Consider everything that is included in the free trial package, it will get you a feel of what more is to come.

Remember though, there is no guarantee of profit on a trial, you may still lose the money you invest in the bets. 

Or you could just paper trade them to align them with the remainder of the service and again get a feel for what is provided.

I actually got around the free trial thing with my service as I offered it as a retrospective. in as much as the potential member would pay for the trial and would then have it deducted from a 3 month or longer subscription should they wish to continue. (Marketing genius huh?). 

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Personally I would not recommend this, neither would I recommend signing up for any longer than a month at a time. 

There may be "discounts" available for longer periods or even annual subscriptions but those prices will be what the tipster is budgeting for; monthly fees are a bonus for them but it also gives you the option of getting out fo a bad one.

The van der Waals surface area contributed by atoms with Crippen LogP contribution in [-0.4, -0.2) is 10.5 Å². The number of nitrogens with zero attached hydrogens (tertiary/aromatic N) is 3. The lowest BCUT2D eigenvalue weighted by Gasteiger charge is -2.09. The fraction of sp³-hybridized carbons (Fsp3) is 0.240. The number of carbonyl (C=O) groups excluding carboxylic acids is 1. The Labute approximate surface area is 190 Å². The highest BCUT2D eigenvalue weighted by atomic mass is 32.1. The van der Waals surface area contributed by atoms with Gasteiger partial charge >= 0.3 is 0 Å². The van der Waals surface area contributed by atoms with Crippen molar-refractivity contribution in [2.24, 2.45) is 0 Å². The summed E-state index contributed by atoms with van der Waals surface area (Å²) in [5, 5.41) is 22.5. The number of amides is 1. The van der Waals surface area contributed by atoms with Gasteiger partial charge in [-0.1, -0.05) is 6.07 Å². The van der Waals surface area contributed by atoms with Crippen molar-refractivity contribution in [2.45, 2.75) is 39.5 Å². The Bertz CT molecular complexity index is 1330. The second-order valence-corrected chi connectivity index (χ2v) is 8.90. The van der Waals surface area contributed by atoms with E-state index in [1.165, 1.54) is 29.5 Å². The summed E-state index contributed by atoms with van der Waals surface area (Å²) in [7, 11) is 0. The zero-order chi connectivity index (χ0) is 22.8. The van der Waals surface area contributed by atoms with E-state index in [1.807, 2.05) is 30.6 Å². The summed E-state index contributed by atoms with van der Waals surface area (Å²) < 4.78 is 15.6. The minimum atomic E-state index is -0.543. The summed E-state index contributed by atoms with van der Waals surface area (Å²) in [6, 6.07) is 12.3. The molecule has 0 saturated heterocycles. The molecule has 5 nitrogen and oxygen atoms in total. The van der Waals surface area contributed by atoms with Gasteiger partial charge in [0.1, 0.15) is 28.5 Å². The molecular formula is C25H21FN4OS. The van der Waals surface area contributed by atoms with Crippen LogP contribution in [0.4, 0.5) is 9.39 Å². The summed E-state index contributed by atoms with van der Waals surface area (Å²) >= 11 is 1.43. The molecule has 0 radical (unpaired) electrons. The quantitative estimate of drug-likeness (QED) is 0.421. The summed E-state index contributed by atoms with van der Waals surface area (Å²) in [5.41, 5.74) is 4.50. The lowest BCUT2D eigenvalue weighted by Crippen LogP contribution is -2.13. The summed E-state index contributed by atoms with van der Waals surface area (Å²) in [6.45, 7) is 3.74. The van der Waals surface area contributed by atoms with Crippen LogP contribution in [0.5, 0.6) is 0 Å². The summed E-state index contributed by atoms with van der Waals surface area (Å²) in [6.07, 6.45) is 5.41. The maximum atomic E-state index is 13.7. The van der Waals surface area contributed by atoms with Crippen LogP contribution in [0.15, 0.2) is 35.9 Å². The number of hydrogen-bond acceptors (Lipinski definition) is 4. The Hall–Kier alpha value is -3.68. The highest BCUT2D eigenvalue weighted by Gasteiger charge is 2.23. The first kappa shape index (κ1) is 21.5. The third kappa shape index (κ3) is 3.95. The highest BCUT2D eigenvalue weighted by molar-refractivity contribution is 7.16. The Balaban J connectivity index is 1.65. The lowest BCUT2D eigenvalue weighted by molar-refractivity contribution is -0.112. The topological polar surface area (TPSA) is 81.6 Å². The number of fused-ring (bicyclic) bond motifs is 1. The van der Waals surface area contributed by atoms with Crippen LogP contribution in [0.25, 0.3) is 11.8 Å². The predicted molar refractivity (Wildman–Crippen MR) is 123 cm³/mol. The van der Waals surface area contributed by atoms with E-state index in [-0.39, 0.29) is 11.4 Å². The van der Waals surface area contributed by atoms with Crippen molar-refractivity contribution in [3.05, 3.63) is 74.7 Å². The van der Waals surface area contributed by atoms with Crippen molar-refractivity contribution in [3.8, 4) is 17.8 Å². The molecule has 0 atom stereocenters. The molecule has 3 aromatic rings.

Consider the higher monthly price and use that in your staking, bank, and betting projections for profit and loss.

Professional and Paid for Tipster Summary

  • Suggested Stakes per point guide
  • Suggested bank size to account for losing runs
  • Never Buy Systems
  • Professional Gamblers will not sell their tips
  • Take any Free Trials on Offer
  • Don't fall for long term subscription discounts


Or perhaps, stay away altogether and check out the very good tipsters here on OLBG.

They come with a guarantee - THEY'LL ALWAYS BE FREE ON OLBG!